Although the moment was purely symbolic, it was nonetheless groundbreaking. Coming just months after the North had threatened all-out nuclear war, it was an important concession to easing tensions on the peninsula.
Other sports events have done their part in the past decade, too. In 2005, an inter-Korea marathon was held in the North‚Äôs capital. In an unprecedented move, the DPRK seemingly allowed the South Korean runners to chat unmonitored with their Northern counterparts. In February 2013, the North offered its ski resort to South Korean athletes training for the 2018 Winter Olympics.
Do such tiny moments really mean anything in the face of a brutal regime? Well, in 1971, a single game of ping-pong managed to lead directly to the USA and China establishing normal relations. If sports can open up the most murderous regime in history, it might just do the same for North Korea.
Every year, around 3,000 tourists pay good money to visit North Korea. Reactions to this statistic range from bemusement to mild disgust that people willingly fund the Kim regime. But tourism could actually help pacify the DPRK.
Thanks to the collision of cultures that tourism inevitably brings, researchers have found it to be pretty good at defusing international tensions. Then there are the basic realities of a tourist economy. If your primary goal is to serve up pleasant experiences for visitors, you need to make sure you‚Äôre not scaring them off with constant threats of nuclear war.
But are 3,000 a year enough to make such changes? Well, signs say the country aims to attract many more visitors, becoming an eventual tourist “paradise.” If it gets them out of the nuclear bomb-building business, that can only be a good thing.
In 1991, the Kim regime designated the tiny town of Rason a ‚Äúspecial economic zone‚ÄĚ where normal DPRK rules need not apply. Although progress has been glacially slow, there are signs that Rason is now becoming an attractive proposition to Chinese investors. In 2011, the New York Times reported that the area was moving toward ‚Äúa market economy.‚ÄĚ In 2013, Beijing invested millions in the town.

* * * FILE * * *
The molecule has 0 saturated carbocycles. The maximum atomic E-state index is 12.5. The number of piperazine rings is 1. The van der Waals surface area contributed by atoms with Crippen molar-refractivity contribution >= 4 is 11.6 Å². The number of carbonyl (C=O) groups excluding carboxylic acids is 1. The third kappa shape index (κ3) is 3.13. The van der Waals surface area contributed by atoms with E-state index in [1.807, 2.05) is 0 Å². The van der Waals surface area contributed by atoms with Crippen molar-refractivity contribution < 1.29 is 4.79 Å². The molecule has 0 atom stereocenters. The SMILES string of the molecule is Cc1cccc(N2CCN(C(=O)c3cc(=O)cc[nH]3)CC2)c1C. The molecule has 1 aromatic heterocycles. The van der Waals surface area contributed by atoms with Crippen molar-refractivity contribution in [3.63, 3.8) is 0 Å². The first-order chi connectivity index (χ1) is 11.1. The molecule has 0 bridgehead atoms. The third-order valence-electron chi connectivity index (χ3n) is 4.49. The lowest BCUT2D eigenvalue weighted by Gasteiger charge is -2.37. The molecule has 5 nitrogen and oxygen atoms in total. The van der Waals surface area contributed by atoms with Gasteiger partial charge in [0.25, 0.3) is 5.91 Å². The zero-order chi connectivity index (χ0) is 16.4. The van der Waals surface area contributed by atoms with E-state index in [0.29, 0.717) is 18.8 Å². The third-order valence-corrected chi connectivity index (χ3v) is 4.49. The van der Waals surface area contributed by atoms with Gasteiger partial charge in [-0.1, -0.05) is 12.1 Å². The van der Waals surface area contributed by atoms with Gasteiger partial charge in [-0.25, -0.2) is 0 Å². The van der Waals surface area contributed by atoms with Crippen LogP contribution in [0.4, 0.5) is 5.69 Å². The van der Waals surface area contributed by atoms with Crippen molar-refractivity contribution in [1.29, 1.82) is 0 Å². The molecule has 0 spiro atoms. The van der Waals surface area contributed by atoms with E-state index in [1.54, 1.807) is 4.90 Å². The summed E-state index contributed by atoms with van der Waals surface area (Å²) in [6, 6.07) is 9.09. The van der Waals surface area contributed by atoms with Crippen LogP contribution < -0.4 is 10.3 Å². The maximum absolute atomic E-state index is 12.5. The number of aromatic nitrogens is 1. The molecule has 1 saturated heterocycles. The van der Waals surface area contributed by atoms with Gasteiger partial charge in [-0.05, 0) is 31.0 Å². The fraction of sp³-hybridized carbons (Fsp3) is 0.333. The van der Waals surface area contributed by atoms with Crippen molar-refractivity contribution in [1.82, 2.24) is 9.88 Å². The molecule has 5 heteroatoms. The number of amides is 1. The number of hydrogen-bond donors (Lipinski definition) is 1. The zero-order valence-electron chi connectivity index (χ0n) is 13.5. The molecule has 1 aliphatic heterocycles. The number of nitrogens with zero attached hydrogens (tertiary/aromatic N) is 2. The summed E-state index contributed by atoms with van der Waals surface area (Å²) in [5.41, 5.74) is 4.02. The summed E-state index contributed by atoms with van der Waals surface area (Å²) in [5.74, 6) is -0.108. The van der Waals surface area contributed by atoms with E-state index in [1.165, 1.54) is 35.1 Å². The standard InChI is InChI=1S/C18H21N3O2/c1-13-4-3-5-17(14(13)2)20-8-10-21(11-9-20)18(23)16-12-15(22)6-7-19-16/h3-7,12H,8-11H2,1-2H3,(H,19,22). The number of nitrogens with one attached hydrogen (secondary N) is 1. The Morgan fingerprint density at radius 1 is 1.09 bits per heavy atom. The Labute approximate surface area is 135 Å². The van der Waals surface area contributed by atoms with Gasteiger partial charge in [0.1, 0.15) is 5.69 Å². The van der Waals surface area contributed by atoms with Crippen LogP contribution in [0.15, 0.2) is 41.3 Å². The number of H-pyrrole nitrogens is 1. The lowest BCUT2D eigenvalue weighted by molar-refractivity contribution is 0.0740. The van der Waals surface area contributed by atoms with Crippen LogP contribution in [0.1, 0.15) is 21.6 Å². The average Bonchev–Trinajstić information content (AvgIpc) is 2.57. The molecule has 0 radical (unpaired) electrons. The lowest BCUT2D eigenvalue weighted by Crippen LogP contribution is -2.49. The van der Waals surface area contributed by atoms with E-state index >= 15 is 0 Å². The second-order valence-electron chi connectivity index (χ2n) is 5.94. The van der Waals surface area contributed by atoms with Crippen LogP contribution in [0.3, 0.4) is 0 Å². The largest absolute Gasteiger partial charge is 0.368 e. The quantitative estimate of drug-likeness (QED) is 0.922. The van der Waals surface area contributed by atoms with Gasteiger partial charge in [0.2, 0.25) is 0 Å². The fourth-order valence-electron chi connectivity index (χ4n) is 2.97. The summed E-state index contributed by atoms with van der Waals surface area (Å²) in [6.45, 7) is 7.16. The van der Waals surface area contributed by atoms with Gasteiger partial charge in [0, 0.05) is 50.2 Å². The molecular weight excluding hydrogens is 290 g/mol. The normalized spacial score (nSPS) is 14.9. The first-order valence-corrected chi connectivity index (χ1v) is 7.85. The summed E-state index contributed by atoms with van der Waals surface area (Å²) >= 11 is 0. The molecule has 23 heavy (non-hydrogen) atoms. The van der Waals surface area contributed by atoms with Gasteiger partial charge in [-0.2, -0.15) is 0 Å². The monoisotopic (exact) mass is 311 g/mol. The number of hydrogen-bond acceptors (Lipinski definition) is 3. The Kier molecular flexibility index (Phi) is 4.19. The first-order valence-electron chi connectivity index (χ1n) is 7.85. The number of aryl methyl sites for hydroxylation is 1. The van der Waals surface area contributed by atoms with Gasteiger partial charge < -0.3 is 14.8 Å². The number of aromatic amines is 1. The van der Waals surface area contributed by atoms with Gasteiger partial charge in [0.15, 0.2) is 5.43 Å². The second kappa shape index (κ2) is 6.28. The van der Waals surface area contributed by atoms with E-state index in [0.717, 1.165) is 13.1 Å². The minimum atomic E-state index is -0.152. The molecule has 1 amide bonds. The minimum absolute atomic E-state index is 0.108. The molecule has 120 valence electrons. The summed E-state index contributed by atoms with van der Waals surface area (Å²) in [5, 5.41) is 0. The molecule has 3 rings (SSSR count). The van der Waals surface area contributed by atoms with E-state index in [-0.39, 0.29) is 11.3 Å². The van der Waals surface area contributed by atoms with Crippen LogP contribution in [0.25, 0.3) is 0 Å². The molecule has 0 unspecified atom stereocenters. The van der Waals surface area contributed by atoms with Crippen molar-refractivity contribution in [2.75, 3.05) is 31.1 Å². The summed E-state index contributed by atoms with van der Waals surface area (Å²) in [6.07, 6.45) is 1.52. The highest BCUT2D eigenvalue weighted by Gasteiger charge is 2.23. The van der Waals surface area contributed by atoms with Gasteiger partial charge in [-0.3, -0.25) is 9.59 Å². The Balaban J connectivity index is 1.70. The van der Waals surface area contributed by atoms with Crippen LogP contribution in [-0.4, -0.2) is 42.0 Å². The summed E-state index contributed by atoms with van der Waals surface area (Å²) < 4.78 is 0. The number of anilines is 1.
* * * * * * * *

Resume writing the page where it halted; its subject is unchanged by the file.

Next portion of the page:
For the regime, a capitalist boom in Rason could have unintended side effects. Before China began dabbling with capitalism in the early 80s, it was a human rights disaster area. Fast forward to 2014 and things have improved considerably. There‚Äôs evidence that the arrival of global multinationals directly improved workers’ rights, and the days of state-sanctioned pogroms and mass-famines are long gone.
For ordinary North Koreans, a similar transition could improve their lives immeasurably.
Cast your eye over any report regarding North Korea and things can seem pretty hopeless. Across the country, starving people are routinely raped, tortured, disappeared, or executed for such crimes as joking about Kim Jong-Un. Malnutrition is endemic, and the nuclear-armed regime would likely obliterate South Korea and Japan if invaded.
And yet, nothing lasts forever. For 40 years, Albania under Enver Hoxha was more oppressive and closed off than even North Korea. Yet the dictatorship eventually toppled, and life slowly improved. For 50 years, Myanmar was ruled by a crazy dictator and a vicious military junta. Then roughly two years ago, something like democracy unexpectedly began to emerge. Even Japan‚Äôs long-lasting Edo period—which saw the country‚Äôs borders firmly closed and the rise of a repressive military dictatorship—ultimately folded after 260-odd years.
So yes, things look hopeless. And maybe 50 years from now, we‚Äôll be shaking our heads at Kim Jong-Un‚Äôs lunatic grandson. But the hideous suffering of the North Korean people can‚Äôt last forever. It may be next year, the year after, or a century from now. But one day, the memory of the Kim dynasty will be kicked into the dustbin of history, and the people of North Korea will at last be able to live ordinary, happy lives.